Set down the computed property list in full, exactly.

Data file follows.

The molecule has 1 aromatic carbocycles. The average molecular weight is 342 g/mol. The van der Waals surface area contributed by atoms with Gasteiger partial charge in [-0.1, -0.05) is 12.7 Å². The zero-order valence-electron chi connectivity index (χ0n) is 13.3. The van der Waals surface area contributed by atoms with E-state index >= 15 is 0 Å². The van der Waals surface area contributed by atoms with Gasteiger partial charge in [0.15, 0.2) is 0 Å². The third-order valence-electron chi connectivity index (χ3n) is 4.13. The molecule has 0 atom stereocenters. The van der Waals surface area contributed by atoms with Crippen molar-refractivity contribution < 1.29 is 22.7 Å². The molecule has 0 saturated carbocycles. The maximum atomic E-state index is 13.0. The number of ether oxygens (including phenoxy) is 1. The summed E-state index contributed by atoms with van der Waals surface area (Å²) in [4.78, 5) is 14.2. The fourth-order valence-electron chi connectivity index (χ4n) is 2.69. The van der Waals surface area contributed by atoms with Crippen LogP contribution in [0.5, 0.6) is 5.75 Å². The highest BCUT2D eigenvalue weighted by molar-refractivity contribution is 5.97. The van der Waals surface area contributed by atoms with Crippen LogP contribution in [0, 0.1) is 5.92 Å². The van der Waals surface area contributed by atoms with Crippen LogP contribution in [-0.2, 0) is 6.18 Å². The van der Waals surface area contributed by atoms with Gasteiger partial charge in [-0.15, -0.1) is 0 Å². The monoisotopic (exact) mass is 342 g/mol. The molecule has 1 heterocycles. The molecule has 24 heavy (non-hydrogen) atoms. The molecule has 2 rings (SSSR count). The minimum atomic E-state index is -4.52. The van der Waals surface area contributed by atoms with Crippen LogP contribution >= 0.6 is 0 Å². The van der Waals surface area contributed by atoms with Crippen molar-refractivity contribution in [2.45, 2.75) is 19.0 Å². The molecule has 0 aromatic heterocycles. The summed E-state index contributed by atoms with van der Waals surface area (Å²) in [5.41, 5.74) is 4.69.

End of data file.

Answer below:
The molecule has 1 aromatic carbocycles. The average molecular weight is 342 g/mol. The van der Waals surface area contributed by atoms with Gasteiger partial charge in [-0.1, -0.05) is 12.7 Å². The zero-order valence-electron chi connectivity index (χ0n) is 13.3. The van der Waals surface area contributed by atoms with E-state index >= 15 is 0 Å². The van der Waals surface area contributed by atoms with Gasteiger partial charge in [0.15, 0.2) is 0 Å². The third-order valence-electron chi connectivity index (χ3n) is 4.13. The molecule has 0 atom stereocenters. The van der Waals surface area contributed by atoms with Crippen molar-refractivity contribution < 1.29 is 22.7 Å². The molecule has 0 saturated carbocycles. The maximum atomic E-state index is 13.0. The number of ether oxygens (including phenoxy) is 1. The summed E-state index contributed by atoms with van der Waals surface area (Å²) in [4.78, 5) is 14.2. The fourth-order valence-electron chi connectivity index (χ4n) is 2.69. The van der Waals surface area contributed by atoms with Crippen LogP contribution in [0.5, 0.6) is 5.75 Å². The highest BCUT2D eigenvalue weighted by molar-refractivity contribution is 5.97. The van der Waals surface area contributed by atoms with Crippen LogP contribution in [0, 0.1) is 5.92 Å². The van der Waals surface area contributed by atoms with Crippen LogP contribution in [-0.2, 0) is 6.18 Å². The van der Waals surface area contributed by atoms with Gasteiger partial charge in [-0.15, -0.1) is 0 Å². The monoisotopic (exact) mass is 342 g/mol. The molecule has 1 heterocycles. The molecule has 24 heavy (non-hydrogen) atoms. The molecule has 2 rings (SSSR count). The minimum atomic E-state index is -4.52. The van der Waals surface area contributed by atoms with Crippen LogP contribution >= 0.6 is 0 Å². The van der Waals surface area contributed by atoms with Crippen molar-refractivity contribution in [2.45, 2.75) is 19.0 Å². The molecule has 0 aromatic heterocycles. The summed E-state index contributed by atoms with van der Waals surface area (Å²) in [5.41, 5.74) is 4.69.